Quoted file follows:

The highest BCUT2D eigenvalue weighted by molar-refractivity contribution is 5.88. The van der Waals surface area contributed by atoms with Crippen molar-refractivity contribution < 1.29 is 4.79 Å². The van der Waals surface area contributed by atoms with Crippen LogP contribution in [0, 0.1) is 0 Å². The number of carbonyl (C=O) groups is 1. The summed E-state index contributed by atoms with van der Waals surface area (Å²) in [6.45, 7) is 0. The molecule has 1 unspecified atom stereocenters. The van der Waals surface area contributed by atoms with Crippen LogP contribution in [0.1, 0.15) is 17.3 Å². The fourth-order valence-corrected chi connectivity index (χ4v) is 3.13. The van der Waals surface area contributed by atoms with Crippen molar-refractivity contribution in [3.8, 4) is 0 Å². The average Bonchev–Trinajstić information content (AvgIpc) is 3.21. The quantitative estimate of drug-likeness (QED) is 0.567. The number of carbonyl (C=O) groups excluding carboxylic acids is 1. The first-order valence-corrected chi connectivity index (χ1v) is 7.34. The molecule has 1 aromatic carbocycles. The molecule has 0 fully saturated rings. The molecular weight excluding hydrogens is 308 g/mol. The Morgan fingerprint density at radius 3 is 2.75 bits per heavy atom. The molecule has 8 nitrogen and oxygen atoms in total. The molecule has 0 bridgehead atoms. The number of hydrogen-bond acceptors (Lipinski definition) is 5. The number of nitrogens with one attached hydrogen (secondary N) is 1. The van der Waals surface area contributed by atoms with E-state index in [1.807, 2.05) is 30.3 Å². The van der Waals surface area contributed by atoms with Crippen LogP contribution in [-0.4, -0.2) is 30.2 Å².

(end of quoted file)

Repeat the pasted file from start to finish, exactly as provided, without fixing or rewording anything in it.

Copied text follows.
The highest BCUT2D eigenvalue weighted by molar-refractivity contribution is 5.88. The van der Waals surface area contributed by atoms with Crippen molar-refractivity contribution < 1.29 is 4.79 Å². The van der Waals surface area contributed by atoms with Crippen LogP contribution in [0, 0.1) is 0 Å². The number of carbonyl (C=O) groups is 1. The summed E-state index contributed by atoms with van der Waals surface area (Å²) in [6.45, 7) is 0. The molecule has 1 unspecified atom stereocenters. The van der Waals surface area contributed by atoms with Crippen LogP contribution in [0.1, 0.15) is 17.3 Å². The fourth-order valence-corrected chi connectivity index (χ4v) is 3.13. The van der Waals surface area contributed by atoms with Crippen molar-refractivity contribution in [3.8, 4) is 0 Å². The average Bonchev–Trinajstić information content (AvgIpc) is 3.21. The quantitative estimate of drug-likeness (QED) is 0.567. The number of carbonyl (C=O) groups excluding carboxylic acids is 1. The first-order valence-corrected chi connectivity index (χ1v) is 7.34. The molecule has 1 aromatic carbocycles. The molecule has 0 fully saturated rings. The molecular weight excluding hydrogens is 308 g/mol. The Morgan fingerprint density at radius 3 is 2.75 bits per heavy atom. The molecule has 8 nitrogen and oxygen atoms in total. The molecule has 0 bridgehead atoms. The number of hydrogen-bond acceptors (Lipinski definition) is 5. The number of nitrogens with one attached hydrogen (secondary N) is 1. The van der Waals surface area contributed by atoms with E-state index in [1.807, 2.05) is 30.3 Å². The van der Waals surface area contributed by atoms with Crippen LogP contribution in [-0.4, -0.2) is 30.2 Å².